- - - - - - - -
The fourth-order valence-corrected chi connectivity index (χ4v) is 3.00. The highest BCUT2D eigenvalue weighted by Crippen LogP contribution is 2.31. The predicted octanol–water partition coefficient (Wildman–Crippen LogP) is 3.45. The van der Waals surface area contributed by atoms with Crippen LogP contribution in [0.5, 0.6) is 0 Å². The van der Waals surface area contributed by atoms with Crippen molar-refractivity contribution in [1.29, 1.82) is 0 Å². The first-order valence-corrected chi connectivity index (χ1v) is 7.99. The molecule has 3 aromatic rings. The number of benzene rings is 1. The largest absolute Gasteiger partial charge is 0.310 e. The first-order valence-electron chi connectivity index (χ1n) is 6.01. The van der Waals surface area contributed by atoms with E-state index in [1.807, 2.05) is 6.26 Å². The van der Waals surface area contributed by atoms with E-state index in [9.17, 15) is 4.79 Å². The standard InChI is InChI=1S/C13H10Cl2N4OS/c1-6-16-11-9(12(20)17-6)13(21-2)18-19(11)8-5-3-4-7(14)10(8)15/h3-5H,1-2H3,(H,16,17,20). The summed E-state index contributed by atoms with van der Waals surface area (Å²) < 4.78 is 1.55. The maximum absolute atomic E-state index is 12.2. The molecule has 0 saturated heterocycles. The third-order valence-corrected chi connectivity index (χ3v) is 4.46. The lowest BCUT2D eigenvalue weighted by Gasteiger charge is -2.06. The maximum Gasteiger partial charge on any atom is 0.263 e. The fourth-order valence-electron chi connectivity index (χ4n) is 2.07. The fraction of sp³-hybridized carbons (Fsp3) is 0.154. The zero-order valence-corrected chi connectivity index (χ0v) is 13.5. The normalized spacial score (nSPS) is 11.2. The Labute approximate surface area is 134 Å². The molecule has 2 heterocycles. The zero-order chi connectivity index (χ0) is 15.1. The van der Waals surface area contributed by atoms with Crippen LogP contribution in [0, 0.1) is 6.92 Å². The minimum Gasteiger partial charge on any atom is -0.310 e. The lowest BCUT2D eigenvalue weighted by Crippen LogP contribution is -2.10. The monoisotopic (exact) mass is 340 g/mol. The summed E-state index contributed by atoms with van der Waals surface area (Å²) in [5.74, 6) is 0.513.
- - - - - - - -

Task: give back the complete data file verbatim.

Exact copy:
The fourth-order valence-corrected chi connectivity index (χ4v) is 3.00. The highest BCUT2D eigenvalue weighted by Crippen LogP contribution is 2.31. The predicted octanol–water partition coefficient (Wildman–Crippen LogP) is 3.45. The van der Waals surface area contributed by atoms with Crippen LogP contribution in [0.5, 0.6) is 0 Å². The van der Waals surface area contributed by atoms with Crippen molar-refractivity contribution in [1.29, 1.82) is 0 Å². The first-order valence-corrected chi connectivity index (χ1v) is 7.99. The molecule has 3 aromatic rings. The number of benzene rings is 1. The largest absolute Gasteiger partial charge is 0.310 e. The first-order valence-electron chi connectivity index (χ1n) is 6.01. The van der Waals surface area contributed by atoms with E-state index in [1.807, 2.05) is 6.26 Å². The van der Waals surface area contributed by atoms with E-state index in [9.17, 15) is 4.79 Å². The standard InChI is InChI=1S/C13H10Cl2N4OS/c1-6-16-11-9(12(20)17-6)13(21-2)18-19(11)8-5-3-4-7(14)10(8)15/h3-5H,1-2H3,(H,16,17,20). The summed E-state index contributed by atoms with van der Waals surface area (Å²) < 4.78 is 1.55. The maximum absolute atomic E-state index is 12.2. The molecule has 0 saturated heterocycles. The third-order valence-corrected chi connectivity index (χ3v) is 4.46. The lowest BCUT2D eigenvalue weighted by Gasteiger charge is -2.06. The maximum Gasteiger partial charge on any atom is 0.263 e. The fourth-order valence-electron chi connectivity index (χ4n) is 2.07. The fraction of sp³-hybridized carbons (Fsp3) is 0.154. The zero-order valence-corrected chi connectivity index (χ0v) is 13.5. The normalized spacial score (nSPS) is 11.2. The Labute approximate surface area is 134 Å². The molecule has 2 heterocycles. The zero-order chi connectivity index (χ0) is 15.1. The van der Waals surface area contributed by atoms with Crippen LogP contribution in [0, 0.1) is 6.92 Å². The minimum Gasteiger partial charge on any atom is -0.310 e. The lowest BCUT2D eigenvalue weighted by Crippen LogP contribution is -2.10. The monoisotopic (exact) mass is 340 g/mol. The summed E-state index contributed by atoms with van der Waals surface area (Å²) in [5.74, 6) is 0.513.